Evil Charging Cables Can 'Video Jack' Your Smartphone

Frequent travelers know they have to be careful about where they plug in USB-connected devices to recharge. Security researchers have long warned that USB charging cables at conferences, airports and other public places can steal smartphone information, but the latest twist on this attack is absolutely beautiful in its simplicity — it can steal your info by simply broadcasting it on a screen.

An Android phone mirroring its display on a computer monitor via HDMI. Credit: MHLTech.org

(Image credit: An Android phone mirroring its display on a computer monitor via HDMI. Credit: MHLTech.org)

Independent security journalist Brian Krebs took a deep dive on the proof-of-concept attack, which he saw demonstrated informally at the DEF CON 24 hacker conference in Las Vegas earlier this month. The attack is so delightfully straightforward, it's a miracle no one's ever thought to use it before.

As you may be aware, many high-end smartphones running on both iOS and Android can transmit their screen displays or video to an external monitor via HDMI. The exact technology varies by phone, and not all phones have the built-in hardware, but you can buy a USB-to-HDMI adapter — usually on the cheap — and mirror your phone’s screen on a TV without using unreliable wireless protocols.

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The only trouble is that an HDMI-capable USB cable or plug is often indistinguishable from a regular USB cable. Brian Markus, CEO of Aries Security worked with Joseph Mlodzianowski and Robert Rowley, two other accomplished researchers, to see how cheap and easy it would be to steal people's information via video hijacking.

The answer: very cheap and very easy. Using a $40 monitor and about $220 worth of equipment, the researchers devised a USB splitter for use at a public charging station setup at DEF CON. They were good enough to warn users what they were signing up for; actual malefactors probably wouldn't be so kind.

When a user connected his or her phone to the rig, the device would, indeed, start charging. But it would also transmit an exact copy of everything happening onscreen to Markus’s monitor. In a more elaborate version of this setup, the monitor could be in a remote location rather than right next to the charging port, which might make the con a little obvious.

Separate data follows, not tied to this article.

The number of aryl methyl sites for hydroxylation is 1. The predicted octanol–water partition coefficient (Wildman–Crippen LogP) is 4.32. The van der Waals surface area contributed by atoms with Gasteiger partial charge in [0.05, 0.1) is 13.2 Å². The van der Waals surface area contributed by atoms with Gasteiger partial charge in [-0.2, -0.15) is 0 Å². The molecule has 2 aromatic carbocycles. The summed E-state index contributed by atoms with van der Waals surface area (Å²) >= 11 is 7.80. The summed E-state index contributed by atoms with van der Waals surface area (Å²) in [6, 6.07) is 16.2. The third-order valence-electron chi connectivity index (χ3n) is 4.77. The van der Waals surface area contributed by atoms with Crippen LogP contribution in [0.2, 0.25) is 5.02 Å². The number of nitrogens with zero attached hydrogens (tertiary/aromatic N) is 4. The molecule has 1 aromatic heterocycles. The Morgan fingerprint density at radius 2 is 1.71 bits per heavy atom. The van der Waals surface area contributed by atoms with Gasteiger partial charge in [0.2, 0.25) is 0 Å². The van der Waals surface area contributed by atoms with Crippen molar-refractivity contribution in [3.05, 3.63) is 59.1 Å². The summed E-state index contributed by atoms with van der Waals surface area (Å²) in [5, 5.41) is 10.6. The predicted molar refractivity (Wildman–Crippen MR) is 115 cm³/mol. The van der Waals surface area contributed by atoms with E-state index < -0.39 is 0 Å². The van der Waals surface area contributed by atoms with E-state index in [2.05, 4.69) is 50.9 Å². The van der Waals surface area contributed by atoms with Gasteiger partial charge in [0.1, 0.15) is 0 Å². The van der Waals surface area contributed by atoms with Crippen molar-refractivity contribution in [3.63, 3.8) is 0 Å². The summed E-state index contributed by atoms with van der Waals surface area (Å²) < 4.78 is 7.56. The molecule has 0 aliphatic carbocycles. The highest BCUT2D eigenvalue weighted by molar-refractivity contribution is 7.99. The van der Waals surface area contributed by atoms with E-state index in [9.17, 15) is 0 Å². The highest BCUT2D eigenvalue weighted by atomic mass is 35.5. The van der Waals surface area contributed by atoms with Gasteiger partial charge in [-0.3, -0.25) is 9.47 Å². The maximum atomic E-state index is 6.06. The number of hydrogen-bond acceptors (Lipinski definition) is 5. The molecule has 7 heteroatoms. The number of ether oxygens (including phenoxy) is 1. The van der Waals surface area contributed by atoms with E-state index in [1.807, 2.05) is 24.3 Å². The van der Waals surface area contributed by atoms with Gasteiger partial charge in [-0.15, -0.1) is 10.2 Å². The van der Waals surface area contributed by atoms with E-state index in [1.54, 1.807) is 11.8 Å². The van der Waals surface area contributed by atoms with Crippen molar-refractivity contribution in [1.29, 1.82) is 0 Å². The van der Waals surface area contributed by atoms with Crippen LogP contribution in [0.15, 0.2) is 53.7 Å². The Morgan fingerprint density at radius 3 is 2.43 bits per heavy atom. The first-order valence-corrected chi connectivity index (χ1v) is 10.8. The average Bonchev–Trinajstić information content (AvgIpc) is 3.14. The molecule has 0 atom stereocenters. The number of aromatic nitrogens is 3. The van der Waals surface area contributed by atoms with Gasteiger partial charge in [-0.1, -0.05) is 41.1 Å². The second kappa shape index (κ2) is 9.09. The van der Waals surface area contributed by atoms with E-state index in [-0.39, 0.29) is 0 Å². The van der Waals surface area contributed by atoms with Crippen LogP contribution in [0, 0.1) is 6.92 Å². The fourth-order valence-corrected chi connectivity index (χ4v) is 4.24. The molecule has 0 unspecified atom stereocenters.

The most common kind of USB-to-HDMI transfer involves standard microUSB plugs, or modified microUSB plugs with more internal pins, but USB-C and Lightning ports can also transfer HDMI signals. Following the DEF CON demonstration, Markus went to an Apple Store and had an employee demonstrate Apple's Lightning-to-USB cable by outputting the screen display from her own iPhone 6 to a video screen -- complete with passcode entry.

Unlike transmitting data via USB, which both Android and iOS warn users about, there's no notification for picking up a video signal. Everything from entering a phone's PIN to logging into banking apps would be ripe for the plucking.

This, of course, is also the hijack's fatal weakness: How many people actually log into sensitive information while using public charging ports? People are just as likely to turn their phones off and wait awhile. Social media and e-mail apps don't require constant logins. And if you're at a busy conference, the last thing you're going to do is stop to pay your credit card bill.

As such, Krebs doesn't think the average person needs to worry about this clever hack too much. Still, if you travel frequently and use public charging spots, you may want to keep your phone off, or restrict your activities to apps that don't require logins or display sensitive information. After all, if you do something embarrassing, there could be video evidence of it.